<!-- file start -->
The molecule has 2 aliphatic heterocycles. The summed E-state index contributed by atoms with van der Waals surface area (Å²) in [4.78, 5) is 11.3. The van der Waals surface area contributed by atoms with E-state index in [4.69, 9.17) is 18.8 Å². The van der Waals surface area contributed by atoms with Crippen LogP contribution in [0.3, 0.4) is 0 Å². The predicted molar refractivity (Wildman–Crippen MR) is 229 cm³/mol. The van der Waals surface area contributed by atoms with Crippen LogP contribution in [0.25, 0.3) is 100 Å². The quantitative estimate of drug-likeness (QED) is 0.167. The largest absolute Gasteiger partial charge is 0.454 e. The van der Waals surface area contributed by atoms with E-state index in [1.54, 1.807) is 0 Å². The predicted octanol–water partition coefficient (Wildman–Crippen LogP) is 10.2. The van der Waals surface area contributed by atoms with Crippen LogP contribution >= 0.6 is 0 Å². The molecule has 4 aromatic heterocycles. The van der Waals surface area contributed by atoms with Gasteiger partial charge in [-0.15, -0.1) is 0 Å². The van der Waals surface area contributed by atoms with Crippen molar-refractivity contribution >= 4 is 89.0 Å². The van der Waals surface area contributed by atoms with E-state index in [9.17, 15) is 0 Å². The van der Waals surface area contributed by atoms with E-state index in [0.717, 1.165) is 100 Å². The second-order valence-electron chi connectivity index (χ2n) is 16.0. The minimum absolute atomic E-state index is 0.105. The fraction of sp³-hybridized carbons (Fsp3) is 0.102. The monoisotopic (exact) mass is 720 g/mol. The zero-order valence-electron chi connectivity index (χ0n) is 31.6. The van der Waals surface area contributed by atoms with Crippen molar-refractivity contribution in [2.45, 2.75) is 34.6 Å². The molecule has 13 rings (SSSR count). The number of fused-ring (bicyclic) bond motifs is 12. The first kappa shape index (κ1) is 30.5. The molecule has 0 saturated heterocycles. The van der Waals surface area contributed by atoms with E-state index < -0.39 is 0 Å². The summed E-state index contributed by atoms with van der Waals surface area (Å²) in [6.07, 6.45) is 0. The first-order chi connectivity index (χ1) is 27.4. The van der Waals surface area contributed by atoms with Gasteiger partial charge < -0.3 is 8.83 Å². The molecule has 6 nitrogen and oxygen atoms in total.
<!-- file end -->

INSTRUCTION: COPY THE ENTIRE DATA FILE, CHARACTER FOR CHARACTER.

The molecule has 2 aliphatic heterocycles. The summed E-state index contributed by atoms with van der Waals surface area (Å²) in [4.78, 5) is 11.3. The van der Waals surface area contributed by atoms with E-state index in [4.69, 9.17) is 18.8 Å². The van der Waals surface area contributed by atoms with Crippen LogP contribution in [0.3, 0.4) is 0 Å². The predicted molar refractivity (Wildman–Crippen MR) is 229 cm³/mol. The van der Waals surface area contributed by atoms with Crippen LogP contribution in [0.25, 0.3) is 100 Å². The quantitative estimate of drug-likeness (QED) is 0.167. The largest absolute Gasteiger partial charge is 0.454 e. The van der Waals surface area contributed by atoms with E-state index in [1.54, 1.807) is 0 Å². The predicted octanol–water partition coefficient (Wildman–Crippen LogP) is 10.2. The van der Waals surface area contributed by atoms with Crippen LogP contribution >= 0.6 is 0 Å². The molecule has 4 aromatic heterocycles. The van der Waals surface area contributed by atoms with Gasteiger partial charge in [-0.15, -0.1) is 0 Å². The van der Waals surface area contributed by atoms with Crippen molar-refractivity contribution >= 4 is 89.0 Å². The van der Waals surface area contributed by atoms with E-state index in [9.17, 15) is 0 Å². The van der Waals surface area contributed by atoms with E-state index in [0.717, 1.165) is 100 Å². The second-order valence-electron chi connectivity index (χ2n) is 16.0. The minimum absolute atomic E-state index is 0.105. The fraction of sp³-hybridized carbons (Fsp3) is 0.102. The monoisotopic (exact) mass is 720 g/mol. The zero-order valence-electron chi connectivity index (χ0n) is 31.6. The van der Waals surface area contributed by atoms with Crippen molar-refractivity contribution in [2.45, 2.75) is 34.6 Å². The molecule has 13 rings (SSSR count). The number of fused-ring (bicyclic) bond motifs is 12. The first kappa shape index (κ1) is 30.5. The molecule has 0 saturated heterocycles. The van der Waals surface area contributed by atoms with E-state index < -0.39 is 0 Å². The summed E-state index contributed by atoms with van der Waals surface area (Å²) in [6.07, 6.45) is 0. The first-order chi connectivity index (χ1) is 27.4. The van der Waals surface area contributed by atoms with Gasteiger partial charge < -0.3 is 8.83 Å². The molecule has 6 nitrogen and oxygen atoms in total.